2. Equity Macro Liquidity has improved and remains healthy for now given low realized volatility
Fixed Income Macro Liquidity has also improved.
3. Index Gamma and 0DTEs: We estimate that dealers are long $4.0B worth of S&P 500 gamma. This is the second longest gamma position since the start of 2022. Following Option Expiry, gamma will be unclenched and less long.
Has zero days to expiry option trading slowed down? Absolutely not. 46% of all options traded expire in 6.5 hours or less. Each day is its own ecosystem. If the room gets beared up, I am watching daily puts.
Need a debt ceiling hedge for the back book? Max Loss: Limited to premium paid.
4. Discretionary Macro Short Positions still elevated (a worry for the sizing of shorts)
5. Put/Call Open Interest is the highest level of the year.
6. Systematic investors have added exposure, with Vol Control strategies near MAX LONG. What happens if vol moves higher?
7. SPX Term structure: May FOMC vol is essentially off of my chart: big week, May 3rd FOMC, May the 4th be with you (star wars day / kids star wars Lego’s), Cinco de Mayo (end of earnings season)?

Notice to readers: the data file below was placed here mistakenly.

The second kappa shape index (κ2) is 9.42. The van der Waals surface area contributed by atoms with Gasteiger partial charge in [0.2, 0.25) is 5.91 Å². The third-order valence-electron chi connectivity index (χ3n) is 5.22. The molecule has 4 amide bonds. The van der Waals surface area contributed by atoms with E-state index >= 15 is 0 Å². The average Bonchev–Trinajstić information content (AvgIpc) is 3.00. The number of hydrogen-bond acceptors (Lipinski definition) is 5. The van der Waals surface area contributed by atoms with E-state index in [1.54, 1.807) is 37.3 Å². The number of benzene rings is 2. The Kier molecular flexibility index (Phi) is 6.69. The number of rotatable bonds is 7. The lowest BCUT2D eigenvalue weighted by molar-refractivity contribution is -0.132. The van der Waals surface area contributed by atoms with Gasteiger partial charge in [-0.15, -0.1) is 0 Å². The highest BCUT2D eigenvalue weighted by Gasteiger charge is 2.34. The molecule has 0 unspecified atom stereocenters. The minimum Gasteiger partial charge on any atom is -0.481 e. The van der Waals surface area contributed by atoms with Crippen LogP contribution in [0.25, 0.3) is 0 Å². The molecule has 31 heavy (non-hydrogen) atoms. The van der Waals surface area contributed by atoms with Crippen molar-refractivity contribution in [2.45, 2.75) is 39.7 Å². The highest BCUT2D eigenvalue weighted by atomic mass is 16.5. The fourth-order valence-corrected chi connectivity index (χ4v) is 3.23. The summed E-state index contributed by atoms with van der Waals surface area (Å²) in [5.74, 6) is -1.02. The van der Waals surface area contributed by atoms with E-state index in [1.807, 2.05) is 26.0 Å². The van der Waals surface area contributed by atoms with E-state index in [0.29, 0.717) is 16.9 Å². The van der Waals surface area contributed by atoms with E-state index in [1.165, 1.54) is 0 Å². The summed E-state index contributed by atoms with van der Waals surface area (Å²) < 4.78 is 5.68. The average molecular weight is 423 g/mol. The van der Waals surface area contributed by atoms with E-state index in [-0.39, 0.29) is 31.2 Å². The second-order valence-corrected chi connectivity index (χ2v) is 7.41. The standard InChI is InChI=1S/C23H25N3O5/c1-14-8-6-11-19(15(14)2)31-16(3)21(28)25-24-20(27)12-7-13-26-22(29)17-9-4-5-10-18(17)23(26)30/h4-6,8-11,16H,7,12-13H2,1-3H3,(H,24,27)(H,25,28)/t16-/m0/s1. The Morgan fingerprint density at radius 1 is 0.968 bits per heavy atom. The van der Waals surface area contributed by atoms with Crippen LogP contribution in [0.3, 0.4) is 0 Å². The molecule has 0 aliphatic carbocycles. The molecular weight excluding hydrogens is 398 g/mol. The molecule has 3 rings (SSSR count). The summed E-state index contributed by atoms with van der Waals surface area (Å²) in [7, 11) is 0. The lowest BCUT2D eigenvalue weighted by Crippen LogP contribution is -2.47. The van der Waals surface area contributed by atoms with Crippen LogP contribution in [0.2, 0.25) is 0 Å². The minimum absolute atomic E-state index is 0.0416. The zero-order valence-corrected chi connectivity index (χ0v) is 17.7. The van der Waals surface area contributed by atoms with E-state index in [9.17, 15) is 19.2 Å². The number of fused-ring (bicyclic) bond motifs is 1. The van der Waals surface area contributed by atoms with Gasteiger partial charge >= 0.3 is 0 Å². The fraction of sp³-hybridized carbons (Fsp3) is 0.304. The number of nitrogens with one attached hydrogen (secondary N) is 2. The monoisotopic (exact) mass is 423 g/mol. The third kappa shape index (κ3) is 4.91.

8. Fixed income CTA supply is now a major focus for equity investors. After large covering in the bond space, we have fixed income systematics as sellers given the move higher in global yields.
9. Know your index construction: How about them Apples? AAPL represents 7.1% weighting in SPX. No stock has represented a larger weight in the S&P for the last 40 years.
10. Money Market Flows: Time to pay taxes? Money markets logged the largest weekly outflows since Feb 2022, -$65.3 Billion worth of outflows. This barely dents the larger assets under management, which stands at a record high ($7 Trillion). 3M T-bill yield stood at 5.20% earlier in the week. Fwiw equities logged outflows on the week.
Other: Next week is the superbowl of earnings with 42% of the market cap of the S&P reporting. Spring break is over. The most loved stocks (and highest index weights) weigh in for the fight.
More in the full Rubner report available to professional subs in the usual place.